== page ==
Decisions, decisions. This is as much an issue for young children as it is for adults. Will they or won’t they put on their shoes by themselves? Clear their dishes? Try a new food? Ultimately, it’s up to them to decide.
With so many choices that need to be made on a daily basis, it shouldn’t surprise me that toddlers would prefer that this mass of choices be made manageable by those they trust, but it did.
Despite my intentional parenting, I still find myself unable to see the balance between offering a healthy number of independent experiences and more guided/limited experiences. When my toddler insists on doing something for herself, I generally ask myself, why not? So, she gets to do many things on her own. However, if she has a hard time doing something that is asked of her, such as getting buckled into her car seat, I wonder if have I created too much freedom and not limited her choices consistently?
I question my choices and often wonder if am I striking a good balance. What I recently realized is that I don’t have to cross my fingers and wait for an answer. I can and should more regularly look to my partner in this process, that person who these decisions are being made for – my daughter.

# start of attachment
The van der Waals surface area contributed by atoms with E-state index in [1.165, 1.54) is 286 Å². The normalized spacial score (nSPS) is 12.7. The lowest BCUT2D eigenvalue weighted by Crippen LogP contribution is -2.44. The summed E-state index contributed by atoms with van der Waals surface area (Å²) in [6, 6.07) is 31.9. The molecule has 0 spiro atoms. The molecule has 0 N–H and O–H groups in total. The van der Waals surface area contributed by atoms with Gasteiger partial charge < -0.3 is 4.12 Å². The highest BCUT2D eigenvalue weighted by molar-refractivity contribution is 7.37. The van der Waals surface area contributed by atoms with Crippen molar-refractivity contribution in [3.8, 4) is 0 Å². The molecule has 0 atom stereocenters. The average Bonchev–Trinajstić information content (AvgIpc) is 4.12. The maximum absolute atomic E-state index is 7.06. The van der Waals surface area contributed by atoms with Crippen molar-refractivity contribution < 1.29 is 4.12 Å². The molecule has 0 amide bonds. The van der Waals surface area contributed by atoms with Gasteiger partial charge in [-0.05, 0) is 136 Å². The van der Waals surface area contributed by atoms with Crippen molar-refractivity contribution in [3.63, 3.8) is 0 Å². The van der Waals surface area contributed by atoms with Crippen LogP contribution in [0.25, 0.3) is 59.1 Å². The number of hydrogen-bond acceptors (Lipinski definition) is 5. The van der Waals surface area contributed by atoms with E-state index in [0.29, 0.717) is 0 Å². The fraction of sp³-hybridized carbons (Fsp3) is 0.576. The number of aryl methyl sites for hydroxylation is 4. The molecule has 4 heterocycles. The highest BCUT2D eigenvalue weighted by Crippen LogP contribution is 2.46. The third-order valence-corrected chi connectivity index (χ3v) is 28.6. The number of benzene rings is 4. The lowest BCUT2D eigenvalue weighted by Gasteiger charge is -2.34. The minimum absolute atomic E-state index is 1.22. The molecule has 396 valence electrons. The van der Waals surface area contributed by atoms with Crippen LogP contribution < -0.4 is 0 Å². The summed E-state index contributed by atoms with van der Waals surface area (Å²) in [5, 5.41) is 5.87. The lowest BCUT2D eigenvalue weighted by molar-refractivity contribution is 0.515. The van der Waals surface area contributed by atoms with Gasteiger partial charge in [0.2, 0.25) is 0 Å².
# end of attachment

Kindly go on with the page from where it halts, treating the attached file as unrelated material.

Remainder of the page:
Last week, I asked my toddler-aged daughter, “What shirt would you like to wear?”
“Mom, can you ask me this one or this one,” referring to the way we typically get dressed in the morning.
I pulled two shirts from the closet and offered her a choice. She smiled and chose one by touching it with her nose.
She could have been asking for the familiarity of our morning routine or just requesting some playful interaction, but my sense was that she was asking me to limit her choices.
Limited choices feel manageable. This is true not just for toddlers, but for me and, I assume, other adults (just try to remember the last time you had to choose an insurance carrier). Toddlers face many decisions in this great big world, so it’s understandable that making the process manageable can be comforting.
Offering choices is one way for toddlers to participate, and to make independent decisions within something that requires their participation, such as getting dressed. What I forgot in this moment, was that limiting choices is also about setting boundaries. It is about creating a context for independence for and with the willing child. It is a manageable circumstance in which children can decide for themselves by being supported and encouraged to do so by the adults who care for them.
As children age, I expect the enticing choices to expand to include some that aren’t as appealing to me as they may be to my daughter. However, I hope that the parenting strategies my daughters are partnering with me to develop will not just set a tone for collective decision making, but also help me remember to take their perspective when it comes to setting limits.